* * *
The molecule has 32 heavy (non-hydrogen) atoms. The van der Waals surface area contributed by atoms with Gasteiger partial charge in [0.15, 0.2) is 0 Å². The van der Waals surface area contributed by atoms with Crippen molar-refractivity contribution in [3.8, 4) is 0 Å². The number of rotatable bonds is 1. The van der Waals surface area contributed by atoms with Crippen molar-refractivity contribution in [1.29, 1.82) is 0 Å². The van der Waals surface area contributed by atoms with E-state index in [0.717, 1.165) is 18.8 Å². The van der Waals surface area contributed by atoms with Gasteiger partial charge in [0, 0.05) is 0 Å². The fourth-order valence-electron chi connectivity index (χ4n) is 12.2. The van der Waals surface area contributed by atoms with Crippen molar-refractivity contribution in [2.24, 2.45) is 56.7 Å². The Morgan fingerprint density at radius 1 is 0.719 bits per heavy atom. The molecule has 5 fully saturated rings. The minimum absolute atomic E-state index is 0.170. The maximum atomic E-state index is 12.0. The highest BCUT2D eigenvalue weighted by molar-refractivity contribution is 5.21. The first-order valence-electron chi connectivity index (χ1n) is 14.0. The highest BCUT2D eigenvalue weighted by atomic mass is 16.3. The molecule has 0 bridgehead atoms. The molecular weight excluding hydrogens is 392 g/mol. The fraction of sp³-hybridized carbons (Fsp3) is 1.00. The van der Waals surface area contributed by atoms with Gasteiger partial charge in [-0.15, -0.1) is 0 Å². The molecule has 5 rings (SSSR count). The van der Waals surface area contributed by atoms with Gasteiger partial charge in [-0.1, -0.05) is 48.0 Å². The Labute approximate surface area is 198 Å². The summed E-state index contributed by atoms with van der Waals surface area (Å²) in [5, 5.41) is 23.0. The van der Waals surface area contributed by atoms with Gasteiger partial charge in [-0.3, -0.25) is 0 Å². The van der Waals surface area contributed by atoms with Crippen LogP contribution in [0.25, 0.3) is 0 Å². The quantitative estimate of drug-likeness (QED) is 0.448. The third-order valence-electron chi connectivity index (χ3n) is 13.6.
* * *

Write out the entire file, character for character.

The molecule has 32 heavy (non-hydrogen) atoms. The van der Waals surface area contributed by atoms with Gasteiger partial charge in [0.15, 0.2) is 0 Å². The van der Waals surface area contributed by atoms with Crippen molar-refractivity contribution in [3.8, 4) is 0 Å². The number of rotatable bonds is 1. The van der Waals surface area contributed by atoms with Crippen molar-refractivity contribution in [1.29, 1.82) is 0 Å². The van der Waals surface area contributed by atoms with E-state index in [0.717, 1.165) is 18.8 Å². The van der Waals surface area contributed by atoms with Gasteiger partial charge in [0, 0.05) is 0 Å². The fourth-order valence-electron chi connectivity index (χ4n) is 12.2. The van der Waals surface area contributed by atoms with Crippen molar-refractivity contribution in [2.24, 2.45) is 56.7 Å². The Morgan fingerprint density at radius 1 is 0.719 bits per heavy atom. The molecule has 5 fully saturated rings. The minimum absolute atomic E-state index is 0.170. The maximum atomic E-state index is 12.0. The highest BCUT2D eigenvalue weighted by molar-refractivity contribution is 5.21. The first-order valence-electron chi connectivity index (χ1n) is 14.0. The highest BCUT2D eigenvalue weighted by atomic mass is 16.3. The molecule has 0 bridgehead atoms. The molecular weight excluding hydrogens is 392 g/mol. The fraction of sp³-hybridized carbons (Fsp3) is 1.00. The van der Waals surface area contributed by atoms with Gasteiger partial charge in [-0.15, -0.1) is 0 Å². The molecule has 5 rings (SSSR count). The van der Waals surface area contributed by atoms with Gasteiger partial charge in [-0.1, -0.05) is 48.0 Å². The Labute approximate surface area is 198 Å². The summed E-state index contributed by atoms with van der Waals surface area (Å²) in [5, 5.41) is 23.0. The van der Waals surface area contributed by atoms with Gasteiger partial charge in [-0.3, -0.25) is 0 Å². The van der Waals surface area contributed by atoms with Crippen LogP contribution in [0.25, 0.3) is 0 Å². The quantitative estimate of drug-likeness (QED) is 0.448. The third-order valence-electron chi connectivity index (χ3n) is 13.6.